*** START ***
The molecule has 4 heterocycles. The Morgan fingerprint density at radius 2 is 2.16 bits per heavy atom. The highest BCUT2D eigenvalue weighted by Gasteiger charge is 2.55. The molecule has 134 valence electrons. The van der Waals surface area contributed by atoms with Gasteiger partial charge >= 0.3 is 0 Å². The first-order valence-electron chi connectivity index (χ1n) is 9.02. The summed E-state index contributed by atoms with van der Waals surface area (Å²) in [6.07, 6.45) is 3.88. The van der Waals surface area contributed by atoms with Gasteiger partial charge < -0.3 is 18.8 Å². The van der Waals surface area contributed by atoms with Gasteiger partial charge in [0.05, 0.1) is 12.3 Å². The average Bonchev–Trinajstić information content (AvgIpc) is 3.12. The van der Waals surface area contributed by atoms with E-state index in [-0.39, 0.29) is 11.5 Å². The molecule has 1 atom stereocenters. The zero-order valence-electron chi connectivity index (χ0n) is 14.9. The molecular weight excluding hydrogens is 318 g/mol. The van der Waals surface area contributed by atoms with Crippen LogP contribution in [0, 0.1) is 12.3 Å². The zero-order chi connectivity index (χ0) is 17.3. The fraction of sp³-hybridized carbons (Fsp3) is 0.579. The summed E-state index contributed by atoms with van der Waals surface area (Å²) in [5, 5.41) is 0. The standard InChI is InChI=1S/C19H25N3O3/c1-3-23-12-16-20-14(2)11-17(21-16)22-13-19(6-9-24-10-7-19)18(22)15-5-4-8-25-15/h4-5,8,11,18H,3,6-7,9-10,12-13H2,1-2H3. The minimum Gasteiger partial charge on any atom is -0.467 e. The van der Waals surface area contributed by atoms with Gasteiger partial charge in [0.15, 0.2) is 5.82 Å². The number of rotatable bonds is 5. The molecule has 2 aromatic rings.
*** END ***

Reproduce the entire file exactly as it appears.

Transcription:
The molecule has 4 heterocycles. The Morgan fingerprint density at radius 2 is 2.16 bits per heavy atom. The highest BCUT2D eigenvalue weighted by Gasteiger charge is 2.55. The molecule has 134 valence electrons. The van der Waals surface area contributed by atoms with Gasteiger partial charge >= 0.3 is 0 Å². The first-order valence-electron chi connectivity index (χ1n) is 9.02. The summed E-state index contributed by atoms with van der Waals surface area (Å²) in [6.07, 6.45) is 3.88. The van der Waals surface area contributed by atoms with Gasteiger partial charge < -0.3 is 18.8 Å². The van der Waals surface area contributed by atoms with Gasteiger partial charge in [0.05, 0.1) is 12.3 Å². The average Bonchev–Trinajstić information content (AvgIpc) is 3.12. The van der Waals surface area contributed by atoms with E-state index in [-0.39, 0.29) is 11.5 Å². The molecule has 1 atom stereocenters. The zero-order valence-electron chi connectivity index (χ0n) is 14.9. The molecular weight excluding hydrogens is 318 g/mol. The van der Waals surface area contributed by atoms with Crippen LogP contribution in [0, 0.1) is 12.3 Å². The zero-order chi connectivity index (χ0) is 17.3. The fraction of sp³-hybridized carbons (Fsp3) is 0.579. The summed E-state index contributed by atoms with van der Waals surface area (Å²) in [5, 5.41) is 0. The standard InChI is InChI=1S/C19H25N3O3/c1-3-23-12-16-20-14(2)11-17(21-16)22-13-19(6-9-24-10-7-19)18(22)15-5-4-8-25-15/h4-5,8,11,18H,3,6-7,9-10,12-13H2,1-2H3. The minimum Gasteiger partial charge on any atom is -0.467 e. The van der Waals surface area contributed by atoms with Gasteiger partial charge in [0.15, 0.2) is 5.82 Å². The number of rotatable bonds is 5. The molecule has 2 aromatic rings.